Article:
B2 Opportunity Fund, LLC v. Trabelsi et al
Judge Richard G. Stearns: ORDER entered. re 192 USCA Order for a Statement of Reasons in Support of the Entry of Separate and Final Judgment pursuant to Fed. R. Civ. P. 54(b). (RGS, law2)
UNITED STATES DISTRICT COURT
DISTRICT OF MASSACHUSETTS
CIVIL ACTION NO. 17-10043-RGS
B2 OPPORTUNITY FUND, LLC
NISSIM TRABELSI ET AL.
STATEMENT OF RESONS IN SUPPORT
OF RULING ON VSTOCK’S MOTION FOR ENTRY
OF JUDGMENT PURSUANT TO FED. R. CIV. P. 54(B)
November 30, 2017
On October 6, 2017, this court granted defendant VStock Transfer
LLC’s Motion for Entry of Separate and Final Judgment pursuant to Fed. R.
Civ. P. 54(b), finding no just reason for delay, Dkt #181. B2 subsequently
appealed that order to the Court of Appeals for the First Circuit 1, along with
this court’s previous ruling granting VStock’s Motion to Dismiss, see B2
Opportunity Fund, LLC v. Trabelsi et al., 2017 WL 4684028 (D. Mass. Oct.
18, 2017).2 On November 29, 2017, the Court of Appeals retained jurisdiction
See USCA No. 17-2072.
In that opinion, the court provided a detailed factual overview of the
events that gave rise to this dispute, and the court need not repeat those facts
in this order.
of B2’s appeal, but remanded the case to this court for the limited purpose of
providing a statement of reasons in support of its entry of judgment pursuant
to Fed. R. Civ. P. 54(b). See Spiegel v. Trustees of Tufts College, 843 F.2d
38, 43 (1st Cir. 1988) (noting that in granting such a motion, the district court
“should ordinarily make specific findings setting forth the reasons” for entry
of separate and final judgment).
Rule 54(b) “permits the entry of final judgment as to fewer than all the
parties or claims in a multi-party action, thus clearing the way for earlierthan-usual appeals, ‘upon an express determination that there is no just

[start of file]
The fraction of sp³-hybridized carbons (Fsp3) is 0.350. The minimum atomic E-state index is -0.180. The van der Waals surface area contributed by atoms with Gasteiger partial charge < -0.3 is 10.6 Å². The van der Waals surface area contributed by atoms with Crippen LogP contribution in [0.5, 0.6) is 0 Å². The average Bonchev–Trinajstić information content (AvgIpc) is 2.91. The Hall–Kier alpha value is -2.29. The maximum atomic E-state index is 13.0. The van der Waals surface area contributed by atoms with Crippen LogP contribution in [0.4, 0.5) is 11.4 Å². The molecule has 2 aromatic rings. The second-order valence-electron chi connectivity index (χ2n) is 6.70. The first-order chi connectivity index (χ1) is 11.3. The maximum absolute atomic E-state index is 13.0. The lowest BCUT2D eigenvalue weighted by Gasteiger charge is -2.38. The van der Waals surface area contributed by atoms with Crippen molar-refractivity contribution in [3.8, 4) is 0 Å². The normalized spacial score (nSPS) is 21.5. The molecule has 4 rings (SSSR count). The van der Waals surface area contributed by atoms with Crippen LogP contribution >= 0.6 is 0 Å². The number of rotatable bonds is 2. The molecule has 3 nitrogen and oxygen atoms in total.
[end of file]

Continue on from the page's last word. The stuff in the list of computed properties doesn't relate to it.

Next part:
reason for delay’ in entering judgment.” Maldonado-Denis v. CastilloRodriguez, 23 F.3d 576, 579 (1st Cir. 1994) (quoting the Rule). The First
Circuit uses a two-step approach in determining whether entry of separate
and final judgment is appropriate. “First, the ruling underlying the proposed
judgment must itself be final in the sense that it disposes completely either
of all claims against a given defendant or of some discrete substantive claim
or set of claims against the defendants generally.”
Id. at 580.
requirement is satisfied with respect to VStock: the only claims in the case
brought against VStock were dismissed in their entirety by this court’s
October 18, 2017, order. See Trabelsi, 2017 WL 4684028 (dismissing B2’s
10b-5 claim for failing to adequately plead scienter and dismissing B2’s
remaining state law claims against VStock for lack of personal jurisdiction).
“Once the finality hurdle has been cleared, the district court must
determine whether, in the idiom of the rule, ‘there is no just reason for delay’
in entering judgment.” Spiegel, 843 F.2d at 43. As the First Circuit has
noted, “[t]he second step of the Spiegel pavane is harder to master. It
requires tracing the interrelationship between, on one hand, the legal and
factual basis of the claims undergirding the proposed judgment (i.e., the
jettisoned claims), and on the other hand, the legal and factual basis of the
claims remaining in the case.” Maldonado-Denis, 23 F.3d at 580. In Spiegel,
while recognizing that “the integers which comprise this calculus will vary
from case to case,” the First Circuit cited a Third Circuit opinion which it
found to provide a “general compendium” of factors “helpful as a guide.”
Spiegel, 843 F.2d at 23 n.3 (citing Allis-Chalmers Corp. v. Philadelphia
Electric Co., 521 F2d 260, 364 (3d Cir. 1975)). Allis-Chalmers, in turn,
suggested that the following factors might prove relevant:
[T]he relationship between the adjudicated and unadjudicated
claims; (2) the possibility that the need for review might or might
not be mooted by future developments in the district court; (3)
the possibility that the reviewing court might be obliged to
consider the same issue a second time; (4) the presence or
absence of a claim or counterclaim which could result in set-off
against the judgment sought to be made final; (5) miscellaneous
factors such as delay, economic and solvency considerations,
shortening the time of trial, frivolity of competing claims,
expense, and the like.
Allis-Chalmbers, 521 F.2d at 364.